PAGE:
Letting Go

During a recent silent meditation, I found myself feeling distracted. As the minutes wore on, I wondered how much time was left and felt restless at the thought of sitting in quiet solitude any longer. To my relief, the familiar bell soon rang signaling the end of the practice.

I’ve had this experience during meditation before: just when it starts to feel that I can’t hold my focus any longer, I’m snapped back to attention with a welcome bell tone. Afterward I find myself wishing that I could have stayed focused for the entire duration, without the thought of “This has to be almost finished” entering my mind. Nonetheless, this nagging voice of impatience surfaces again and again.

How often have you found that just when an experience starts to feel unbearable, it ends? Or suffered through something only to think, “That wasn’t so bad” when it’s over? How often has your anticipation of an event been worse than the event itself?

It’s natural to worry about how things might turn out, or to become so caught up in the desire to get out of something that we fail to notice the joy and opportunity it brings us in the moment.

Lately I’ve been noticing when things work out better than I’d expected or when something I’m worried about fails to come to fruition: when I’m feeling overbooked and a commitment gets rescheduled, when an expense ends up costing less than I anticipated, when good news comes in the midst of a stressful day.

There’s a wonderful Dutch saying, Don’t fret. It will happen differently anyway. It’s become a favorite of mine over the years, and one that continues to manifest itself in my life in different ways.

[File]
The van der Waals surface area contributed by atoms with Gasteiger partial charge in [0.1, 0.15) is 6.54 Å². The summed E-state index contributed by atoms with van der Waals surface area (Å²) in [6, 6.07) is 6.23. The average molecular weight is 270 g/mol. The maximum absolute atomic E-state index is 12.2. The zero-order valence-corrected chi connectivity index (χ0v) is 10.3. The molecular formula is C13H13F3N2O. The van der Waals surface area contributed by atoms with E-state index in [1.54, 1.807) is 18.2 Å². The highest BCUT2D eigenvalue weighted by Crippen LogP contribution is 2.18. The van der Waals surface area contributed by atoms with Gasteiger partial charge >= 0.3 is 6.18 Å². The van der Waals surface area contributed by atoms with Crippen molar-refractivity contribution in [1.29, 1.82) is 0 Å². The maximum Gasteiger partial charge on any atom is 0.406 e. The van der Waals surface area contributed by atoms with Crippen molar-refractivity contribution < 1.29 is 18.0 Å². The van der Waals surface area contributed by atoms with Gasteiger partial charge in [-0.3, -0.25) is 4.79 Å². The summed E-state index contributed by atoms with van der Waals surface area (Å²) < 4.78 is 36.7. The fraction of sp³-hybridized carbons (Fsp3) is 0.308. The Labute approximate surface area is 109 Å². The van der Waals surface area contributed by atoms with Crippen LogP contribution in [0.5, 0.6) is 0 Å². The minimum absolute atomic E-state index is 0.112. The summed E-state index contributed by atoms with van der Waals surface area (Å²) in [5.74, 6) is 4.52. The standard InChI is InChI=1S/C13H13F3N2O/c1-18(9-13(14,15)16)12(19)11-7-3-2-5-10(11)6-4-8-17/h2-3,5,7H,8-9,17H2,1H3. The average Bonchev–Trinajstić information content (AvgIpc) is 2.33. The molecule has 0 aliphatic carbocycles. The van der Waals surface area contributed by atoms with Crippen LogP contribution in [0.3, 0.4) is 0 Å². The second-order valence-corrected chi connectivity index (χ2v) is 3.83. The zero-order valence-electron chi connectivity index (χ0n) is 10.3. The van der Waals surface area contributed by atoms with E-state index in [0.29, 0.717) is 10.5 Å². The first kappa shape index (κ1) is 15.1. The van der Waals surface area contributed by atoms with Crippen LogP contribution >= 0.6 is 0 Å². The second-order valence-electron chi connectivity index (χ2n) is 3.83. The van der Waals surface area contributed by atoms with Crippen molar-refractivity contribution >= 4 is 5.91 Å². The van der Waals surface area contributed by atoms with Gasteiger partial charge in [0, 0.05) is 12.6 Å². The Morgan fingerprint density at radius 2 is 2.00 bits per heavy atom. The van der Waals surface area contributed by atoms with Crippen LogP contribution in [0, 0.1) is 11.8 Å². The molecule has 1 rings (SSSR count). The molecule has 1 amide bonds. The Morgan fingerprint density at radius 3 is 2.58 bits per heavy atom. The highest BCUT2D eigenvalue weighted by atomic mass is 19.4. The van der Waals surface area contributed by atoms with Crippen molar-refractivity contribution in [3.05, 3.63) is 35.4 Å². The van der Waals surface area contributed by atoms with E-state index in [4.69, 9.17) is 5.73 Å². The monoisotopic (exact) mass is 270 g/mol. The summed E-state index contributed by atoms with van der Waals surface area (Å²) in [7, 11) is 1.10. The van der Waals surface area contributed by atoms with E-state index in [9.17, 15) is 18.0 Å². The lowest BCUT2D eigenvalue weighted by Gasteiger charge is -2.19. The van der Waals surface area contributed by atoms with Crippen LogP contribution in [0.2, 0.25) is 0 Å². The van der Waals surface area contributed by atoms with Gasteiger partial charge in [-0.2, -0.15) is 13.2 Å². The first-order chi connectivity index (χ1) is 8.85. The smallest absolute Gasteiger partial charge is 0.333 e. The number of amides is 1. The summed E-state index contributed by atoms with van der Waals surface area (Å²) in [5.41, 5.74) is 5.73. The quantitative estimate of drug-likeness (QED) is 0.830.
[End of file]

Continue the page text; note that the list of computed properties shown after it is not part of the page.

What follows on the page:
Sometimes an entire day can unfold in ways we didn’t expect. Sometimes it might be a whole year or even several. There’s a unique beauty in being able to live so fully in the moment that we can release our expectations on the present and simply be open to the days’ events as they unfold.

Imagine all the energy you could get back that you spent worrying about final outcomes. Imagine how it would feel to experience things exactly as they are, knowing that they are neither a fulfillment of nor a deviation from your expectations.

Things don’t happen a certain way because we believe that they will; they happen entirely independently of our predictions. That’s not to say that we shouldn’t work hard for what we want or take precautions to avoid disappointment.

But we can do so with an awareness that things might happen differently anyway. It’s reassuring and gratitude-inducing when something works in our favor, all the more so when we didn’t expect it to. It can feel discouraging though, like a betrayal even, when something turns out worse than we’d imagined.

It’s hard to loosen our grip on the present, to give up some of the control we might exert over how things unfold. But it’s also rewarding: to tune into the intricacies of the moments before us, to develop a curiosity about the world around us, and to trust that what doesn’t work out creates more space for what one day will.